Sunday, April 22, 2007

In April 2007, I gave the Flying Circus of Physics talk at the University of California at San Diego to faculty and students. The campus was lovely, the weather was wonderful (I had snow the preceding week back home in Cleveland!), and the audience was delightful. Professor Dan Dubin stood on me while I was in the beds of nails. I think he was reluctant to hurt me, unlike some of the motorcycle gangs I used to hang out with.

The next day, I ventured into LA for the second time within a month, this time to give the FCP talk in the early morning class of Professor Chris Gould at the University of Southern California (USC). The day was dark and rainy, and …. Wait! This was LA --- no rain for some six months. I show up and need to haul the boxes of my equipment across campus and it rains!

Still, in spite of the rain, the 9:00 am class was very tolerant of me, and Professor Gould stood on top of me while I was in the beds of nails. At least two of the students showed up with skateboards, obviously having just skateboarded through the rain. That is, by the way, one of the best ways to get through rain to minimize how wet you get, as discussed in Chapter 1 of the Flying Circus of Physics book.

The book also discusses traffic jams and shock waves on freeways. The freeways in LA could be someone’s PhD dissertation on shockwaves, especially when it rains because rain there is so infrequent that every driver seems to drive in shock when the road is wet. That is, accidents are plentiful. They should see what driving is like in a blizzard in Cleveland. Now that would put fear in their hearts (and rapidly increase their insurance premiums).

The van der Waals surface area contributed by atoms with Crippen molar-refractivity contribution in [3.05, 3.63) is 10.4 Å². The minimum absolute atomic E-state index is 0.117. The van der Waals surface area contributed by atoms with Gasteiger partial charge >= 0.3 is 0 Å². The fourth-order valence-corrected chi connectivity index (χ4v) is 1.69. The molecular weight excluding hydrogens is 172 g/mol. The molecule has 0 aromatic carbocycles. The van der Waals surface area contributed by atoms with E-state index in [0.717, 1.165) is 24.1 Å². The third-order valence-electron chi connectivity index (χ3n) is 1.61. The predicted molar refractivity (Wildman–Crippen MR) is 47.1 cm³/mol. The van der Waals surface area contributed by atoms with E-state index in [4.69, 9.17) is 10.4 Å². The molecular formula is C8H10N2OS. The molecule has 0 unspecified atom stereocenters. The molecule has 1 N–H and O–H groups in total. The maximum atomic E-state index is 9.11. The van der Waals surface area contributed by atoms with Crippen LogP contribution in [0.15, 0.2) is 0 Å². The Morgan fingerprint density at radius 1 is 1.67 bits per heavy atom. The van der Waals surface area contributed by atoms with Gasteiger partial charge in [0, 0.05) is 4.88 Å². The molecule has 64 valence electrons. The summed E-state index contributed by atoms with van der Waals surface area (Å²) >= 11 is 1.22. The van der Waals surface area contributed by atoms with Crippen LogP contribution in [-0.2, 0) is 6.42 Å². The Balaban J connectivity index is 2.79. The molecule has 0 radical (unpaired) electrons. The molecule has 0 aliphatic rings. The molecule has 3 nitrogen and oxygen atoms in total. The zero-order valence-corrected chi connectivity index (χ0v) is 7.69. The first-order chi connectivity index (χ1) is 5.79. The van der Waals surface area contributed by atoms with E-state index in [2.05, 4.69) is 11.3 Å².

Monday, April 02, 2007

In March 2007, the Flying Circus of Physics appeared in the early-morning physics class of Professor Matt Anderson at San Diego State University and then, later in the day, at a gathering of students and faculty at San Diego University. Two days later, it popped up in another gathering of students and faculty at UCLA, where they were celebrating pi day.

All three schools were a delight to visit and the faculty reception was very nice. Both the bed-of-nails stunt and the molten-lead stunt went just fine, giving me just the right amount of pain. (They are like eating hot sauce, which I crave: I want a certain level of pain to launch the endorphins in the brain, giving a sense of well being. However, I don’t want so much that I roll around screaming on the floor, which tends to get me kicked out of restaurants.)
I hope to bring the Flying Circus back to southern California in a few weeks, to USC and UCal at San Diego. I need another hit of endorphins.